“My elder sister Avani and I used to float in it. But what I remember most is its raw tactile feeling. Years later, when I started my practice as an artist, the closest texture of that kind I could find was in jute. That’s how jute became a base of my practice. It’s not just any material. It acts as a metaphor for a sense of belonging for me.”
On show are Purvai Rai’s latest works, created last year while she bode her time between bursts of unfettered creativity and doing nothing. Luckily, she spent her lockdown ensconced in her farmhouse on the outskirts of New Delhi. “Our farm is basically a forest. There are plants and trees going anywhere and everywhere. Dad comes over the weekend to cut, prune and water them. The garden is more like a mini India, which my father has grown himself over the years. He would get saplings from every part of the country.” Since Rai’s work revolves around abstraction, she says, “My dad keeps telling me, ‘Abstraction karti hai toh nature mein baitha kar [observe nature for abstraction].’” Abstraction comes naturally to her. “I don’t want to make a universal statement but personally speaking, abstraction doesn’t feel forced. For example, in nature, if you let the tree bloom without interfering in its growth then what you get is the truest self of that tree, no matter how wild it is. Similarly, if you don’t place conditions on identity and give the child complete freedom then it’s possible that the child will find his/her true destiny.” Contrastingly, while Raghu Rai’s photographs are energised by human presence and empathy, his daughter prefers to inhabit a world free of figuration. “Whenever I have to take a picture I literally stand there and wait for humans to leave the frame. I think the empty space is a springboard for many possibilities. It’s my voice,” says Rai.
For Meghna Patpatia, nature has always been an inspiration. Her surreal works portray allegorical elements in the shape of fishes, bursting eggs, snails and other ocean creatures. At Patterns of Intensity, the Mumbai-based Patpatia is showing a polyptych of eight sumptuous ink drawings. Titled Where To Now My Beloved II, it depicts a dystopian dream with nods to Noah’s ark. Is the world grinding to an end? Patpatia isn’t telling but you can deduce from her work both hope and despair. In the main drawing, a viewer is confronted by a massive mollusc-like shell from which springs forth a river of life. There are sailboats, denoting human progress. And a hot-air balloon is shown whisking away a cabbage. “It’s like humanity is moving towards a more barren life that awaits us because all our natural resources are burning out now,” explains Patpatia, who started out as an art restorer at the Chhatrapati Shivaji Maharaj Vastu Sangrahalaya in Mumbai. Observing the paintings of old masters closely and working with ancient sculptures, manuscripts and artefacts spurred her on to experiment with traditional art practices. She says she believes in the ‘process’ guiding the idea to the boundary line. Through the use of ink, layered paper, adhesive and sometimes linen, she creates an uneven surface which gives her drawings a depth reminiscent of masters like Pieter Bruegel the Elder and Hieronymus Bosch.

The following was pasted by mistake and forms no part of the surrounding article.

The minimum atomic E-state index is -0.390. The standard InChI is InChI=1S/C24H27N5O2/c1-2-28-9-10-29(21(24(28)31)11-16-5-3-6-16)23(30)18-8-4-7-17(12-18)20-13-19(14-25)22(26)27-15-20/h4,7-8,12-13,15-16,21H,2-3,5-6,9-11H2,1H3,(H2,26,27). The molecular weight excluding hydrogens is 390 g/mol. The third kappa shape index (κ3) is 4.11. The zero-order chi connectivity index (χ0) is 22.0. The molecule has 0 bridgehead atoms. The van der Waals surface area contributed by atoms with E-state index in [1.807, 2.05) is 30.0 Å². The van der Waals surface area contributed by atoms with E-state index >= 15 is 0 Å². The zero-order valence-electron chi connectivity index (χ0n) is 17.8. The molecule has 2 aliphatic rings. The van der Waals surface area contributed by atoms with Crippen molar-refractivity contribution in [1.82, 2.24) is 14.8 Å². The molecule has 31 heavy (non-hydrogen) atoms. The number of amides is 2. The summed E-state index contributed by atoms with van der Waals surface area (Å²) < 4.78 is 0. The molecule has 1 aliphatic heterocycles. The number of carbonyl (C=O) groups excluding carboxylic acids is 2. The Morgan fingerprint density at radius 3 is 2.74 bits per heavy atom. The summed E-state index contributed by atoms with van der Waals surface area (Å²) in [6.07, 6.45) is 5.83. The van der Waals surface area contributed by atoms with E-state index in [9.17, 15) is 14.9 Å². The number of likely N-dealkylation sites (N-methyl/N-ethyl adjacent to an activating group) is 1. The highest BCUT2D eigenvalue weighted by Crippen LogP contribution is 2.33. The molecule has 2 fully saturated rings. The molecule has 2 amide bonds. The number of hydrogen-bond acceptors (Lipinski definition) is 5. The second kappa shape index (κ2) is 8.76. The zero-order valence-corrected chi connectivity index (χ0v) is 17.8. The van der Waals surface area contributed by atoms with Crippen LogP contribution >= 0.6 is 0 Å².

Some of what you see in Where To Now My Beloved II emerged out of the Covid-induced isolation throughout 2020 —“a much-needed moment of reflection”. Patpatia adds, “I started looking at how shelter plays a very important role in our lives. Humans have different kinds of settlements that are very similar to how creatures in the sea or animals live and retreat to in time of danger. It resonated with me because home signified safety for us during the pandemic. Earlier, I used to love working out in natural light but for the first time I was forced to work entirely indoors.”
Born in Kasaragod, Kerala and now based in Vadodara, Gujarat, Anil Thambai follows a somewhat similar line of enquiry. Exploring architecture as a repository of untold stories and lost history, Thambai says, “My ancestors were masons. And my own process for art closely resembles a labourer’s. I like to study architecture to revisit and reconstruct the past through my personal prism.” Describing Thambai’s wood panels, Hoskote says, “He brings an architectural precision to his elegant, delicate graphite investigations of built form, which evoke both the ornamental edifices of the past and the austere structures of modernity.” In the end, what unifies the 11 artists — including Barkha Gupta, Ghanshyam Latua, Vipul Badva, Kaushik Saha, Savia Mahajan and Teja Gavankar—is their highly personal spin on the idea of ‘home’ and the larger abode, Planet Earth. As Hoskote says, summing up, “Their deep preoccupation is with the possibility of an equitable relationship between the human-made and the natural; their concern for a sustainable future for the planet, they express through various anxieties and hopes.”
(Patterns of Intensity runs online and at the Art Alive Gallery, Delhi, till May 15th, 2021)